At least three Israeli hospitals offered on Tuesday to help treat the thousands of Lebanese injured in the massive explosions that ripped through Beirut.
The explosions flattened much of the city’s port, damaging buildings across the capital and sending a giant mushroom cloud into the sky. More than 70 people were killed and 3,000 injured, with bodies buried in the rubble, officials said.
Israel offered humanitarian aid to Lebanon in a rare show of support for the enemy country, and three hospitals said they were volunteering their services.
Ziv Medical Center in the northern town of Safed and Rambam Medical Center in Haifa both said they would take in injured.
We are “experienced and prepared,” Ziv said. Both northern hospitals have extensive experience treating patients from hostile countries and were involved in treating Syrians wounded in the civil war. Ziv has treated more than 5,000 Syrian patients since 2013, keeping their identities confidential.
Sheba Medical Center outside Tel Aviv also offered aid.
“We have offered any medical assistance needed to the injured in the Lebanon explosion disaster,” hospital director Yitshak Kreiss told Army Radio. “We are obligated to help anyone who needs assistance, especially our neighbors. We are ready and prepared for any mission we will be given.”
Several of Beirut’s hospitals were damaged in the blast. Roum Hospital put out a call for people to bring it spare generators to keep its electricity going as it evacuated patients because of heavy damage.
Outside the St. George University Hospital in Beirut’s Achrafieh neighborhood, people with various injuries arrived in ambulances, in cars and on foot. The explosion had caused major damage inside the building and knocked out the electricity at the hospital. Dozens of injured were being treated on the spot on the street outside, on stretchers and wheelchairs.
“This is a catastrophe we have on our hands,” said one doctor, speaking on condition of anonymity because he was not authorized to make press statements.
Earlier, Israel offered Lebanon any assistance it needed.
“Israel approached Lebanon through international defense and diplomatic channels to offer the Lebanese government medical humanitarian aid,” Defense Minister Benny Gantz and Foreign Minister Gabi Ashkenazi said in a joint statement.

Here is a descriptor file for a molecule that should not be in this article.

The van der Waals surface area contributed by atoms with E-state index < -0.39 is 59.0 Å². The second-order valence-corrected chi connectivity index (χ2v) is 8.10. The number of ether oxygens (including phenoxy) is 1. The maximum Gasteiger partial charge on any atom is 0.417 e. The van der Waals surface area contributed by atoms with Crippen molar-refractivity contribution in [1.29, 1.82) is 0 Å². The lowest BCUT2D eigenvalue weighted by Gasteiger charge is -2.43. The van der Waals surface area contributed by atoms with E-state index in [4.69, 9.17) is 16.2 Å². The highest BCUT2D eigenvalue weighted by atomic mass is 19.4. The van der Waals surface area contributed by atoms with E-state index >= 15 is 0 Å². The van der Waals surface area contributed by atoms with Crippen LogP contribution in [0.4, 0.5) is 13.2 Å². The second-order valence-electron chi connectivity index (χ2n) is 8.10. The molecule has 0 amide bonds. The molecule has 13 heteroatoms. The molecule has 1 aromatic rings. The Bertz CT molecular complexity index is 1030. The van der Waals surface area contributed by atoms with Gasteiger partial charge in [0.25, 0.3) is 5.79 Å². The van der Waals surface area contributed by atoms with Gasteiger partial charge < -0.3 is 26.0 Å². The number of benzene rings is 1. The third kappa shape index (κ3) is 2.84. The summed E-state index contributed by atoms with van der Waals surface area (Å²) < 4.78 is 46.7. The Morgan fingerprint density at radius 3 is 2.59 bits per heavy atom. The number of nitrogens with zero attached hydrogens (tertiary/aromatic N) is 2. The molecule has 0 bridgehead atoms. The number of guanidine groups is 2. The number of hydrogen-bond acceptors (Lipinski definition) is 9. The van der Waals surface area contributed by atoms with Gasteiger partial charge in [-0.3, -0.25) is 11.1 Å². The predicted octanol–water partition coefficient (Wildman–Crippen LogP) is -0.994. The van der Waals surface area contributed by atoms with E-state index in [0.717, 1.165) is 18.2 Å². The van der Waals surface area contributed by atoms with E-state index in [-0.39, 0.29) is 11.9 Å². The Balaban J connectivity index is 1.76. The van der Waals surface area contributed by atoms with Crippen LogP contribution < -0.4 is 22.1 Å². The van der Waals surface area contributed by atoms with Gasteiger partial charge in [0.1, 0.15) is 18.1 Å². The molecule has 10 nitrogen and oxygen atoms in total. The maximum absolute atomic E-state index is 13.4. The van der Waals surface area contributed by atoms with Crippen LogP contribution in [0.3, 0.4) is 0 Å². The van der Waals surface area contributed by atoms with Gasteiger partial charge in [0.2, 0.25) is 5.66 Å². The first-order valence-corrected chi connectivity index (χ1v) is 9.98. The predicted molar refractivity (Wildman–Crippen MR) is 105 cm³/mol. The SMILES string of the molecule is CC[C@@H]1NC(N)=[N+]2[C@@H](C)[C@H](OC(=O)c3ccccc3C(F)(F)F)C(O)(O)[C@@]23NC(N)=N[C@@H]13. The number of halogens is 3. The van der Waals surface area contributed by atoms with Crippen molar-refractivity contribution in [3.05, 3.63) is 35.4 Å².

Prime Minister Benjamin Netanyahu said he instructed his national security adviser, Meir Ben Shabbat, to discuss with UN envoy Nickolay Mladenov how Israel can assist Lebanon.
Mladenov confirmed Israel’s offer to work through the UN in a tweet, saying, “The region and the world must come together to help the people of Lebanon through this time of anguish.”
President Reuven Rivlin, in tweets in English, Arabic and Hebrew, added: “We share the pain of the Lebanese people and sincerely reach out to offer our aid at this difficult time.”
Lebanon was not expected to take the Jewish state up on the offer, despite the already-ailing country’s woes.
An initial explosion appeared to engulf a fireworks storehouse, which then sparked a massive mushroom cloud, sending a shockwave racing across the city. Abbas Ibrahim, chief of Lebanese General Security, said it might have been caused by highly explosive material that was confiscated from a ship some time ago and stored at the port. Local television channel LBC said the material was sodium nitrate.
Though some suspicions around the blast turned to Israel, due in part to its recent clashes with Hezbollah, both sides denied any link.
Israel has fought a number of wars in Lebanon, home of the Iran-backed Hezbollah terror group, which is sworn to the Jewish state’s destruction and is part of the Lebanese government. From 1982 to 2000 Israel occupied a swath of southern Lebanon to push out Palestinian groups, and in 2006 fought a devastating war against Hezbollah in the country.
While Israel in the past has avoided direct confrontation with Lebanon’s US-backed armed forces, it has indicated in recent years that it may not do so in a future conflict.
Tensions have been high on the Israeli-Lebanese border recently, after Israel said it thwarted an infiltration attempt by up to five Hezbollah gunmen — a claim denied by Hezbollah. Israel has been bracing for an attack from Hezbollah after the terror group accused it of killing one of its men in an airstrike in Syria last month.
An Israeli government official said Israel “had nothing to do” with the blast. He spoke on condition of anonymity, because he was not authorized to discuss the matter with the media.